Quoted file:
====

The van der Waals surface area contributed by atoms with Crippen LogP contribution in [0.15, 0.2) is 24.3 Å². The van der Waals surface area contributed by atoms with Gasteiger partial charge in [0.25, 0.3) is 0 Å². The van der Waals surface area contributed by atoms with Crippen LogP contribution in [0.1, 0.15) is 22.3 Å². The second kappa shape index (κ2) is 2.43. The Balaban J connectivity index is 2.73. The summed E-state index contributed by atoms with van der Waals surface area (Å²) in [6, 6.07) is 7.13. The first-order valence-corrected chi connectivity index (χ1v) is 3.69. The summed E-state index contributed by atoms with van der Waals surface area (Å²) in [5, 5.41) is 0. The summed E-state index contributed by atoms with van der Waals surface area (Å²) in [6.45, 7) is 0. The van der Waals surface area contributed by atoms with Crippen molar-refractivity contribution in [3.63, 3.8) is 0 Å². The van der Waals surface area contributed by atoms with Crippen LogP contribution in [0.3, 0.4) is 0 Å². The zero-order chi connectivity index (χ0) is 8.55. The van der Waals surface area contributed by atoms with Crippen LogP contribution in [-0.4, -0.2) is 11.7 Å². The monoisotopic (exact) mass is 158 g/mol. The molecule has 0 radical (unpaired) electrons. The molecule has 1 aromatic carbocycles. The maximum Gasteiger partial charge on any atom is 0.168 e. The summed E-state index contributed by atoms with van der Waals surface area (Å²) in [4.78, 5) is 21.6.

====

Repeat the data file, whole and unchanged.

The van der Waals surface area contributed by atoms with Crippen LogP contribution in [0.15, 0.2) is 24.3 Å². The van der Waals surface area contributed by atoms with Gasteiger partial charge in [0.25, 0.3) is 0 Å². The van der Waals surface area contributed by atoms with Crippen LogP contribution in [0.1, 0.15) is 22.3 Å². The second kappa shape index (κ2) is 2.43. The Balaban J connectivity index is 2.73. The summed E-state index contributed by atoms with van der Waals surface area (Å²) in [6, 6.07) is 7.13. The first-order valence-corrected chi connectivity index (χ1v) is 3.69. The summed E-state index contributed by atoms with van der Waals surface area (Å²) in [5, 5.41) is 0. The summed E-state index contributed by atoms with van der Waals surface area (Å²) in [6.45, 7) is 0. The van der Waals surface area contributed by atoms with Crippen molar-refractivity contribution in [3.63, 3.8) is 0 Å². The van der Waals surface area contributed by atoms with Crippen LogP contribution in [0.3, 0.4) is 0 Å². The zero-order chi connectivity index (χ0) is 8.55. The van der Waals surface area contributed by atoms with Crippen LogP contribution in [-0.4, -0.2) is 11.7 Å². The monoisotopic (exact) mass is 158 g/mol. The molecule has 0 radical (unpaired) electrons. The molecule has 1 aromatic carbocycles. The maximum Gasteiger partial charge on any atom is 0.168 e. The summed E-state index contributed by atoms with van der Waals surface area (Å²) in [4.78, 5) is 21.6.